W Cape Act narrows gap between schools in rich, poor communities
I REFER to Mr Adiel Ismail’s letter (October 25), accusing me of being incompetent.
Allow me to give Mr Ismail a lesson in law. We agree the Constitution is the supreme law of our country.
It is this very Constitution, in Schedule 4, that provides that national AND provincial government have CONCURRENT legislative competence in respect of certain matters, one of which is “education at all levels, excluding tertiary”. This clearly includes schools.
This same Constitution, in s146, expressly states that in the event of a conflict between national and provincial legislation, provincial legislation prevails, unless certain conditions are met. We do not believe these conditions apply to our bill.
His statements that the SA Schools Act (Sasa) is “the constitution and supreme law for education in our country” and that all education laws in the country must comply with it, are incorrect.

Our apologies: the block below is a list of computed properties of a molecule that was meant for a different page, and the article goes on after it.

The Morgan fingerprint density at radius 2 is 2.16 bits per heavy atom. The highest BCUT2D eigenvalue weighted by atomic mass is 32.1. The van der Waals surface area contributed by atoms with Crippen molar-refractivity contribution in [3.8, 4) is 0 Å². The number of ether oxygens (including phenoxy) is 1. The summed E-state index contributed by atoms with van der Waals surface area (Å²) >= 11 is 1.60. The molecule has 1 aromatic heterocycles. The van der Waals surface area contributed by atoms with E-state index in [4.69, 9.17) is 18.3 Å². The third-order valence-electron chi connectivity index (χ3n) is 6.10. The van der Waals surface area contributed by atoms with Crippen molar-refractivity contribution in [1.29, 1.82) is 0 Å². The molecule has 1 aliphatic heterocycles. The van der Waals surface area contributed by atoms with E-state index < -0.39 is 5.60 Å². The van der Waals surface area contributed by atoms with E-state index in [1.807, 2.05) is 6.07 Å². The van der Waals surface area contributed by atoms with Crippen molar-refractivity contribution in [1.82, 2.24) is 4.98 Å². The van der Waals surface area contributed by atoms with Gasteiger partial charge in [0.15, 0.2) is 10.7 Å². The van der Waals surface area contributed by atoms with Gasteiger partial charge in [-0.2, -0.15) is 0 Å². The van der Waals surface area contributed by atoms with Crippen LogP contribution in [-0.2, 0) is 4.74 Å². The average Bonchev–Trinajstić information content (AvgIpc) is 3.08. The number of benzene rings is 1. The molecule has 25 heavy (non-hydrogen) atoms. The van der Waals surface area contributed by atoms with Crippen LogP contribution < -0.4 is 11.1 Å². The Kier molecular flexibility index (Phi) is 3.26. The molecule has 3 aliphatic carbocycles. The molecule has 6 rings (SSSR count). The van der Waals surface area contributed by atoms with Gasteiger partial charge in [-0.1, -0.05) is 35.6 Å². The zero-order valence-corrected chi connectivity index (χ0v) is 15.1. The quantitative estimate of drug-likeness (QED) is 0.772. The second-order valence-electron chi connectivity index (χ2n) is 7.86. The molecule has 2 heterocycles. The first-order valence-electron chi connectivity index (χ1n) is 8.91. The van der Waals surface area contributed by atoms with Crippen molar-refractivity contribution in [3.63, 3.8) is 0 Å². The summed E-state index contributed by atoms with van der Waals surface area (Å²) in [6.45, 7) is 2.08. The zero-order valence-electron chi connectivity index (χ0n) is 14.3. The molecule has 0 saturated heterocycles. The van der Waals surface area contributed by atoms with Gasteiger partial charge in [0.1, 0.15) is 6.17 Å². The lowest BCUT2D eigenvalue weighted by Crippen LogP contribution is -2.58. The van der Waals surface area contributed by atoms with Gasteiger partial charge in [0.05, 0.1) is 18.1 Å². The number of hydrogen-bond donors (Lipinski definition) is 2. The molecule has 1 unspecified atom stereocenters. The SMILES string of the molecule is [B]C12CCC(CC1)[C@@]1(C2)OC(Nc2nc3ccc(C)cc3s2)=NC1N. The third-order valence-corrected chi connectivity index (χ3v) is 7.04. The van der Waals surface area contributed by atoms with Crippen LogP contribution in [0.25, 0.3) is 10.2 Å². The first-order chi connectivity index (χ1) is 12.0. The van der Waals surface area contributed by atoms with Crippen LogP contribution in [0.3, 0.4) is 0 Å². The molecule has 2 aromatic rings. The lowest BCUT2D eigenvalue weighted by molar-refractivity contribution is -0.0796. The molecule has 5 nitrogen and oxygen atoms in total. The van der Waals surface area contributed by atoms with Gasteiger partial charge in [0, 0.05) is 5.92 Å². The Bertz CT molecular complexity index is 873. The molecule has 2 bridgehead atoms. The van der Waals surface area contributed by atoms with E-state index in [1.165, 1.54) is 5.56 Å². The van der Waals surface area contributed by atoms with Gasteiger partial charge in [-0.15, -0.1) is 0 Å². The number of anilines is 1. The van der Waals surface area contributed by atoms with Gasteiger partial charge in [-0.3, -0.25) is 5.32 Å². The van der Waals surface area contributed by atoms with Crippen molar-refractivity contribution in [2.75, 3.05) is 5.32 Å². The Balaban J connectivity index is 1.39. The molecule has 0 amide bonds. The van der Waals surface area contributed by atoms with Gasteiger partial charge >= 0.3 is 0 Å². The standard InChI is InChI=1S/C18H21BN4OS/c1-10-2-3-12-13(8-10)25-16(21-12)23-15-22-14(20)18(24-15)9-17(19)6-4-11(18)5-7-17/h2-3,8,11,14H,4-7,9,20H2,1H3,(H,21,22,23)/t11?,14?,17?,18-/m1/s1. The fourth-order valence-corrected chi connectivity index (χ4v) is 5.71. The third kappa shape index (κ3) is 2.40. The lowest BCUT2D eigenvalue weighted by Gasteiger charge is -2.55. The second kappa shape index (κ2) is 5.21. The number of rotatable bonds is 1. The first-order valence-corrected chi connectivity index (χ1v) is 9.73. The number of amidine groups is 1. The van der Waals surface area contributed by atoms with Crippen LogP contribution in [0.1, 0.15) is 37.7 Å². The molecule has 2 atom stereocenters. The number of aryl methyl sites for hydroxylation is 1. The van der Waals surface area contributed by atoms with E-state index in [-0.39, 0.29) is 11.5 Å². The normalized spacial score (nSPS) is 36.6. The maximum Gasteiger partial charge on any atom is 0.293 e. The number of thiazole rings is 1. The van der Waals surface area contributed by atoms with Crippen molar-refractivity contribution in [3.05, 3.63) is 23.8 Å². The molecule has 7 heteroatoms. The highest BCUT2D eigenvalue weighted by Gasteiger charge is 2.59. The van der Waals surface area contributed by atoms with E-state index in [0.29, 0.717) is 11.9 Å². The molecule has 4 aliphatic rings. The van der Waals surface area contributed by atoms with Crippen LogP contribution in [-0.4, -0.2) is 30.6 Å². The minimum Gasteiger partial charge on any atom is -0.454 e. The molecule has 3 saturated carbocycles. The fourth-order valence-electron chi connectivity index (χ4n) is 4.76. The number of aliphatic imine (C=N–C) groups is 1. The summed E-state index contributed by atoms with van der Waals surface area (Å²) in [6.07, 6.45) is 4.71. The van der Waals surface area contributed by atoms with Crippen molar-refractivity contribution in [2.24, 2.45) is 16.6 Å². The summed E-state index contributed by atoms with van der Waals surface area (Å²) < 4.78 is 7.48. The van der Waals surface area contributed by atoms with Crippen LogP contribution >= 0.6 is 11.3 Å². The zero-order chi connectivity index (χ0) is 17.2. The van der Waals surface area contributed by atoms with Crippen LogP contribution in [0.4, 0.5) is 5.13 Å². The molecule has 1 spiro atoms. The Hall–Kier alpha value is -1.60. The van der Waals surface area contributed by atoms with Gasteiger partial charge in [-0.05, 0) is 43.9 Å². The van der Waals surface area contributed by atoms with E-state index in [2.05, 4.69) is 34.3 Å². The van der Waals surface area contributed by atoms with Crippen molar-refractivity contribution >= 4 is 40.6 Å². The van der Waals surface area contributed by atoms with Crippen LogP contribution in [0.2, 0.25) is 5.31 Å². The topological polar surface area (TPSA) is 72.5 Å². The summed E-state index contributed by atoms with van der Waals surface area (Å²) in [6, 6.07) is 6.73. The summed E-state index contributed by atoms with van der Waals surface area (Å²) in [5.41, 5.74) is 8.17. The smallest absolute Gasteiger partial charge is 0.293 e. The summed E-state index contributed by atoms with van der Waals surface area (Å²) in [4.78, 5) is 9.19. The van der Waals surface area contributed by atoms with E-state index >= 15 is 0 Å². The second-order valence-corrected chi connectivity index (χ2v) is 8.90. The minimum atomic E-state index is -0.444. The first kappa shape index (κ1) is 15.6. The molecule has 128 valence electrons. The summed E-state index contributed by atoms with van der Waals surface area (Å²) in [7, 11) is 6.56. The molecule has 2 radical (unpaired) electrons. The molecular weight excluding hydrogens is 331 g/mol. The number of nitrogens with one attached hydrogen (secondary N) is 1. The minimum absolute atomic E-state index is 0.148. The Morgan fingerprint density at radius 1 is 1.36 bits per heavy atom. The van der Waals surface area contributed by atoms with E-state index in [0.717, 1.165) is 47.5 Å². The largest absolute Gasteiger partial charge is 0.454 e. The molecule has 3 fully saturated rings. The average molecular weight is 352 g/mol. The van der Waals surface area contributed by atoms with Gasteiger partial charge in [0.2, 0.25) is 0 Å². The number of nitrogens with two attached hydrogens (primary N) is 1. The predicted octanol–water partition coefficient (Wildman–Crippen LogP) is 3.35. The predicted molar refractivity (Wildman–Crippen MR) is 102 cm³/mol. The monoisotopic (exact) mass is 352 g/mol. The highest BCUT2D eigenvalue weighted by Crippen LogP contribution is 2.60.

If this were the case, concurrent competence would have no meaning.
Notwithstanding, the lawyers for both the department and the standing committee have come to the conclusion that the Amendment Bill does not in fact contradict Sasa, as collaboration schools is a different school model that is not prohibited, and that while Sasa regulates education at the national level, it does not exhaustively cover the field of education. In addition, the existing W Cape Act provides that the MEC can establish any other type of school that is in the interests of education.
Mr Ismail’s statement that the objective of section 23(9) of Sasa is to ensure that the number of parents at any public school represent a majority of members on the governing body is also incorrect.
To the contrary, Sasa itself provides that for public schools for learners with special education needs, a parent majority is not required.
It is incorrect that parents’ voting power has been “removed” – they still vote for 50% of the governing body in this model, and any stalemate is to be resolved by a full parent meeting.
This bill contains innovative means of advancing a learner’s constitutional right to education and can also assist in narrowing the gap between schools in wealthier and poorer communities.
Opposition to it astounds me. Comparisons drawn with the death penalty is absurd.